Submitted to: Western Section of Animal Science Proceedings
Publication Type: Proceedings
Publication Acceptance Date: April 10, 2009
Publication Date: June 15, 2009
Citation: Mulliniks, J.T., Cox, S.H., Kemp, M.E., Endecott, R.L., Waterman, R.C., Vanleeuwen, D.M., Petersen, M.K. 2009. INCREASING GLUCOGENIC PRECURSORS IN RANGE SUPPLEPMENTS IMPROVES REPRODUCTIVE EFFICIENCY AND PROFITABILITY IN YOUNG POSTPARTUM RANGE COWS IN YEARS 2000 TO 2007. Western Section of Animal Science Proceedings 60:76-80. Interpretive Summary: Achieving reproductive efficiency in a beef cow herd is a critical factor for beef cow/calf producers to be a sustainable operation. Reproduction is the primary factor limiting production. In extensive beef cattle operations a lower percentage of young cows becoming pregnant represent an obstacle to profitability. One reason for a lower rebreeding in young cows is their inability to consume enough energy for maintenance, lactation, growth, and nominal resilience due to their immature body weight. Glucose requirements are increased dramatically due to nutrient demands of lactation and range forage my not provide sufficient amounts of glucose precursors. Therefore, the objective of this experiment was to compare measures of reproductive efficiency such as, pregnancy rate, days to first estrus, calf weight per cow exposed, as impacted by 3 different postpartum supplementation strategies increasing in glucogenic potential and assess economic viability of a 2- and 3-yr-old cows grazing native range. Results indicate that by increasing glucogenic precursors in range supplements decreased days to first estrus and improved pregnancy rates in 2- and 3-yr-old cows by apparently repartitioning nutrients away from lactation. Additionally, the increase in pregnancy rates for cows fed propionate salts offset the higher cost of the supplement by increasing calf crop the following year which increased ranch revenue compared to the other supplements fed in this study.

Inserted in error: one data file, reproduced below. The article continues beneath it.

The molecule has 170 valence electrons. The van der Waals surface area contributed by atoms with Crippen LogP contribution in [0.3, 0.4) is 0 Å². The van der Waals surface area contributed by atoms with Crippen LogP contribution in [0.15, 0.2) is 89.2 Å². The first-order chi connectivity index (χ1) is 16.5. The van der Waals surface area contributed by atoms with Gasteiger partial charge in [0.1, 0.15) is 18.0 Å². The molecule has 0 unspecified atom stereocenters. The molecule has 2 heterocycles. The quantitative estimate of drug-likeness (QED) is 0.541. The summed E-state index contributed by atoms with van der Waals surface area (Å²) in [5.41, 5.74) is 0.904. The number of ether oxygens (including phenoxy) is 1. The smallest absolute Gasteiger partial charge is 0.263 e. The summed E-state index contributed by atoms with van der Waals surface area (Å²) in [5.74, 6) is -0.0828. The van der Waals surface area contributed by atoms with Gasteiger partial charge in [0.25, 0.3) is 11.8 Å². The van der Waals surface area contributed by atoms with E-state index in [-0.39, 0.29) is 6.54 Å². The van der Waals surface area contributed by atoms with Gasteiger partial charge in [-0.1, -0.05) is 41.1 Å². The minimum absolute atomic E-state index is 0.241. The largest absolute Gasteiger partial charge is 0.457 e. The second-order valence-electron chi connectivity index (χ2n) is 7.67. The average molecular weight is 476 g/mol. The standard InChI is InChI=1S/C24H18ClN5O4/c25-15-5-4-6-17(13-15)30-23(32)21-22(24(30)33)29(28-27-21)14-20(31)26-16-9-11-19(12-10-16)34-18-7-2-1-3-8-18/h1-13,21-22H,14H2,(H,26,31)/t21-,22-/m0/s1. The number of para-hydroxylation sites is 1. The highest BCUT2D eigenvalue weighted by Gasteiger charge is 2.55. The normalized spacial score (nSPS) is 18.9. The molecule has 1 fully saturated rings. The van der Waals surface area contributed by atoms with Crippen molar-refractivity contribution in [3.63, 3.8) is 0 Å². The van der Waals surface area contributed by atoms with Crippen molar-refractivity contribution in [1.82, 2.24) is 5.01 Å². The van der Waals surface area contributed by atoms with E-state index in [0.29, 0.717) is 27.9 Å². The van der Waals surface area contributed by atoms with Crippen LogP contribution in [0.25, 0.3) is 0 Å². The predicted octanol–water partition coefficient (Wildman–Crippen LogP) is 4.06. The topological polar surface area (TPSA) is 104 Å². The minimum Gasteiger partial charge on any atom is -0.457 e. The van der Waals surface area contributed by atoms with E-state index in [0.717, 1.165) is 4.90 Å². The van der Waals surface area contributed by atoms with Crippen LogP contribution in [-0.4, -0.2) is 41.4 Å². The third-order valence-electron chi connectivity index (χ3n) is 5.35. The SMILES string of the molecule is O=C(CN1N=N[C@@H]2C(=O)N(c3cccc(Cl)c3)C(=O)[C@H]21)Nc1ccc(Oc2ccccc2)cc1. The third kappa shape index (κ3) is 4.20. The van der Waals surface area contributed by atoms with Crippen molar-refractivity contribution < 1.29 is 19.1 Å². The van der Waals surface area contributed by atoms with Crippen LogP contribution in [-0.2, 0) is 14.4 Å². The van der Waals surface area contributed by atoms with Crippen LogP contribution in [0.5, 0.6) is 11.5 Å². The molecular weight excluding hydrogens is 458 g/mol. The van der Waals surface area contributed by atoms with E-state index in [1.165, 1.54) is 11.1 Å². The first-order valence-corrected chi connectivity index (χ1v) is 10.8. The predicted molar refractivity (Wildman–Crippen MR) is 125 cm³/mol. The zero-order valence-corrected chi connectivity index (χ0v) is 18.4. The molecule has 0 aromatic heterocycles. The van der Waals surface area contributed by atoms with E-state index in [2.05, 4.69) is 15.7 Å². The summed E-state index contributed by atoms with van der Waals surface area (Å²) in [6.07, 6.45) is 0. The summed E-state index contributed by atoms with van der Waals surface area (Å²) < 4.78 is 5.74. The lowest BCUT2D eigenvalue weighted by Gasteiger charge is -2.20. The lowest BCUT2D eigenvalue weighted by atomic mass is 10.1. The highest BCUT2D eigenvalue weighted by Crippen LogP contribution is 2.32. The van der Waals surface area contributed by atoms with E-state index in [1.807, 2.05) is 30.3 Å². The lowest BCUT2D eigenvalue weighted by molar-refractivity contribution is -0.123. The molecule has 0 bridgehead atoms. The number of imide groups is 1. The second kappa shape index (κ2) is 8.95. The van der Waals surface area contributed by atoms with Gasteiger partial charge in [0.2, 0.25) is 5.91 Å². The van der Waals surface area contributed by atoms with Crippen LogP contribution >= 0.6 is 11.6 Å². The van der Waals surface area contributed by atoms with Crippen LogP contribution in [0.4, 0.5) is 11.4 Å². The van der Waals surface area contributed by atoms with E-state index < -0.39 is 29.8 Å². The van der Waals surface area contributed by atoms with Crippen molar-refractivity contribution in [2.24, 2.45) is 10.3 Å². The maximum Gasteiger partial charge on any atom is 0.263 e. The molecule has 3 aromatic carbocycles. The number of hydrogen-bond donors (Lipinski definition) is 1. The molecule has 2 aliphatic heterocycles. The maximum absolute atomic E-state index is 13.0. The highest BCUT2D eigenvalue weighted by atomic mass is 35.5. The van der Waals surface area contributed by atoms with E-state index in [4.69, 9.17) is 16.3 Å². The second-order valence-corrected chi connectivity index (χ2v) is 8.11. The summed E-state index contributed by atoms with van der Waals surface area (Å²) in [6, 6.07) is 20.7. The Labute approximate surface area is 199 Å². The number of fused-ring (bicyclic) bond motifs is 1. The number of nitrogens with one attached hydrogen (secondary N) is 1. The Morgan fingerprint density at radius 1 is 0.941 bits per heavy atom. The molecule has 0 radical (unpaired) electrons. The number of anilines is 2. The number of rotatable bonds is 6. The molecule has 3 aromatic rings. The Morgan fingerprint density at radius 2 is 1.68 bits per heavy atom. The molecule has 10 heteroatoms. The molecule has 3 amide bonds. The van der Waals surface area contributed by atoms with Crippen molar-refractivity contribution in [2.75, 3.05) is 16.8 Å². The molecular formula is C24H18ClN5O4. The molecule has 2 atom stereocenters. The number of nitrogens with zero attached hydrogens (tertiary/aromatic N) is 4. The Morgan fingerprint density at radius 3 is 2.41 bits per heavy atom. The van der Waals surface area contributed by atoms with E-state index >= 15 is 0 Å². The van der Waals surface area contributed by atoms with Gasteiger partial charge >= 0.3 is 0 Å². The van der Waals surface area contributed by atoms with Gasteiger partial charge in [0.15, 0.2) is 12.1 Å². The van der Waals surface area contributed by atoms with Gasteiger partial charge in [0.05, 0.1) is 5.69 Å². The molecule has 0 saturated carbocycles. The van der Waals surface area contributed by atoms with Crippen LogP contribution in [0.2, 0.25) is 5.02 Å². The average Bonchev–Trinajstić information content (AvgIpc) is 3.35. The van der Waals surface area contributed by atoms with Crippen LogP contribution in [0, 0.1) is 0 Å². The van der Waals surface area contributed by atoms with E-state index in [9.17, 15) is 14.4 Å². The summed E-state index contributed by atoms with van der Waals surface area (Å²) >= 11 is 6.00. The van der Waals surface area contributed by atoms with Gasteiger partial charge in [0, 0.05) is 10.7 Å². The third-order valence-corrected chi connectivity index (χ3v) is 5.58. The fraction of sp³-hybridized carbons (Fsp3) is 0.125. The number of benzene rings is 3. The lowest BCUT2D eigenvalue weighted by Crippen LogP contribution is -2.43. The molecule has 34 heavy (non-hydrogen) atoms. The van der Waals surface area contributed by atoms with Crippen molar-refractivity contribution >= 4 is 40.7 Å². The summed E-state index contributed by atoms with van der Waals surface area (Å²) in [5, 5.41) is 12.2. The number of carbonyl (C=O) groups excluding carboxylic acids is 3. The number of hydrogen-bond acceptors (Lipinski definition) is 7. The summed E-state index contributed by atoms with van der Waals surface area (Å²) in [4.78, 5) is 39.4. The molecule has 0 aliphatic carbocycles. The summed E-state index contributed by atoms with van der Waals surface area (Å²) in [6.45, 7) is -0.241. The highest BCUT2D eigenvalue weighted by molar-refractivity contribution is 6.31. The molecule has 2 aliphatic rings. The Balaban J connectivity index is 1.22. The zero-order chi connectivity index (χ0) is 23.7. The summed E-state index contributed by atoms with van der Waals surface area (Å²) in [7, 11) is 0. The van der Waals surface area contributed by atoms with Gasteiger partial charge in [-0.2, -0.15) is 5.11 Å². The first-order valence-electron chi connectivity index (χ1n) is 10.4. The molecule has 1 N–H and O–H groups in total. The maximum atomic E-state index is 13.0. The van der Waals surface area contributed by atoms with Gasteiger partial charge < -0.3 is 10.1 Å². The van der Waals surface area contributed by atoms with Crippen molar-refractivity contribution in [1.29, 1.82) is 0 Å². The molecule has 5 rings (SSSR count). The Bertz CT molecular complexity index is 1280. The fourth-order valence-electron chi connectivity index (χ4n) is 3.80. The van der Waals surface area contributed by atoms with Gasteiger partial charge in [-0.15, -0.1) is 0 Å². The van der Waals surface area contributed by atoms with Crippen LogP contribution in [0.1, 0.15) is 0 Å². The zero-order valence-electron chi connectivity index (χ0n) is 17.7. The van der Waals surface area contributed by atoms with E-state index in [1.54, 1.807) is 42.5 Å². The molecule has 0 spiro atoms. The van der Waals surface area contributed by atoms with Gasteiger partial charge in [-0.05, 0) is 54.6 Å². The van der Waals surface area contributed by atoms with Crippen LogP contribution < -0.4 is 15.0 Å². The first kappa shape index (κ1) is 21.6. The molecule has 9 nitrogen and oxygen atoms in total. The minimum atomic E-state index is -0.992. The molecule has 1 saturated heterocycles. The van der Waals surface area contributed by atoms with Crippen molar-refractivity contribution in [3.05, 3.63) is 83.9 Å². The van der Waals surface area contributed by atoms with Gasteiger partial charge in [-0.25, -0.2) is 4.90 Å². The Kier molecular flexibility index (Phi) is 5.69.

Technical Abstract: Reproductive efficiency in young beef cows is often compromised due to a mismatch of physiological demands and suboptimal environmental conditions. Studies conducted at the Corona Range and Livestock Research Center from 2000 to 2007 evaluated 3 postpartum supplement strategies increasing in glucogenic precursors (GP). Reproductive variables, milk production, and serum metabolites were used to assess supplement effectiveness and economics associated with young beef cow production (n = 379) on native range. Supplements were individually fed 2×/wk at 1135 g/d (2003-2004) or 908 g/d (all other yr) and provided: 1) 327 g CP, 109-118 g undegradable intake protein (UIP), 44-47 g GP (CON); 2) 327-341 g CP, 142-157 g UIP, 57-70 g GP (BP); 3) 327 g CP, 151-173 g UIP + 40 – 100 g of propionate salt (NutroCal, Kemin Industries, Inc.), 93-141 g GP (P). Blood samples were collected 1×/wk (2000) or 2×/wk (2001-2007) for progesterone analysis to estimate days to first estrus. Cows were exposed to bulls for 60 d or less and pregnancy was confirmed by rectal palpation at weaning. Number of days to first estrus after calving decreased and pregnancy rates increased linearly (P < 0.02) with increasing supplemental GP. Milk production exhibited a quadratic (P = 0.04) response to increasing GP with cows fed B producing the most amount of milk (5920, 6812, and 6217 ± 421 g/d for CON, BP, and P, respectively). Total kg of calf weaned per cow exposed for the supplemental year and subsequent year was greater (P = 0.07) for cows fed P than the other supplements (418, 410, and 435 ± 40 kg for CON, BP, and P, respectively). These data suggest feeding young cows additional GP in the form of propionate salts allows for repartitioning of nutrients away from milk production and towards reproduction.